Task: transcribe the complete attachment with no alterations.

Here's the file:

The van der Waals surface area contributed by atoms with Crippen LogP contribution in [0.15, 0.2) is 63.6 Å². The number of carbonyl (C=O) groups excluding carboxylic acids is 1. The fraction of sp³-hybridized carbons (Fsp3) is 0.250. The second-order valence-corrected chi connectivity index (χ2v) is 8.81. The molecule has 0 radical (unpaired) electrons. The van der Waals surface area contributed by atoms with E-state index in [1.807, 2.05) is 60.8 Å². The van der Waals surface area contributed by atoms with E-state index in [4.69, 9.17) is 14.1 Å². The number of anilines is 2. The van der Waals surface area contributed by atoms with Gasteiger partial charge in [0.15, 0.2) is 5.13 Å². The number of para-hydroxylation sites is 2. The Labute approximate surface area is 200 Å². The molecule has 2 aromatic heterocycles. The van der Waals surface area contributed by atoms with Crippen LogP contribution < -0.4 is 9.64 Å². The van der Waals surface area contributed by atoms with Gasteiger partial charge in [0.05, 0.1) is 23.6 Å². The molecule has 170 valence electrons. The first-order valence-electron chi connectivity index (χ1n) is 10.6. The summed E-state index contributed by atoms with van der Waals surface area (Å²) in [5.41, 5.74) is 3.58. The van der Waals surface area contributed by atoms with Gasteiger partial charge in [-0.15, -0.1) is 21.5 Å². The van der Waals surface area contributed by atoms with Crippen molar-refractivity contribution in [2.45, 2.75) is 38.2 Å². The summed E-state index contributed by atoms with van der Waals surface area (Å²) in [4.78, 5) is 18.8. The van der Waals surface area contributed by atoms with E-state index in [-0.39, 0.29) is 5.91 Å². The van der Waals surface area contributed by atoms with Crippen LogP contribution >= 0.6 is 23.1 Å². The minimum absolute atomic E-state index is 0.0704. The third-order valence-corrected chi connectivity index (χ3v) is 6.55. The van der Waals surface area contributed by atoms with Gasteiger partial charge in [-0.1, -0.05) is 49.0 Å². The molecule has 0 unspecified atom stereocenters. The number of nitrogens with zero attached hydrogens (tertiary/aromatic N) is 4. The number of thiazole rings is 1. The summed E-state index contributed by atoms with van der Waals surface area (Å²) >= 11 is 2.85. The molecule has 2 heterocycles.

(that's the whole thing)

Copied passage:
The van der Waals surface area contributed by atoms with Crippen LogP contribution in [0.15, 0.2) is 63.6 Å². The number of carbonyl (C=O) groups excluding carboxylic acids is 1. The fraction of sp³-hybridized carbons (Fsp3) is 0.250. The second-order valence-corrected chi connectivity index (χ2v) is 8.81. The molecule has 0 radical (unpaired) electrons. The van der Waals surface area contributed by atoms with E-state index in [1.807, 2.05) is 60.8 Å². The van der Waals surface area contributed by atoms with E-state index in [4.69, 9.17) is 14.1 Å². The number of anilines is 2. The van der Waals surface area contributed by atoms with Gasteiger partial charge in [0.15, 0.2) is 5.13 Å². The number of para-hydroxylation sites is 2. The Labute approximate surface area is 200 Å². The molecule has 2 aromatic heterocycles. The van der Waals surface area contributed by atoms with Crippen LogP contribution < -0.4 is 9.64 Å². The van der Waals surface area contributed by atoms with Gasteiger partial charge in [0.05, 0.1) is 23.6 Å². The molecule has 170 valence electrons. The first-order valence-electron chi connectivity index (χ1n) is 10.6. The summed E-state index contributed by atoms with van der Waals surface area (Å²) in [5.41, 5.74) is 3.58. The van der Waals surface area contributed by atoms with Gasteiger partial charge in [-0.15, -0.1) is 21.5 Å². The van der Waals surface area contributed by atoms with Crippen molar-refractivity contribution in [2.45, 2.75) is 38.2 Å². The summed E-state index contributed by atoms with van der Waals surface area (Å²) in [4.78, 5) is 18.8. The van der Waals surface area contributed by atoms with E-state index in [-0.39, 0.29) is 5.91 Å². The van der Waals surface area contributed by atoms with Crippen LogP contribution >= 0.6 is 23.1 Å². The minimum absolute atomic E-state index is 0.0704. The third-order valence-corrected chi connectivity index (χ3v) is 6.55. The van der Waals surface area contributed by atoms with Gasteiger partial charge in [-0.1, -0.05) is 49.0 Å². The molecule has 0 unspecified atom stereocenters. The number of nitrogens with zero attached hydrogens (tertiary/aromatic N) is 4. The number of thiazole rings is 1. The summed E-state index contributed by atoms with van der Waals surface area (Å²) >= 11 is 2.85. The molecule has 2 heterocycles.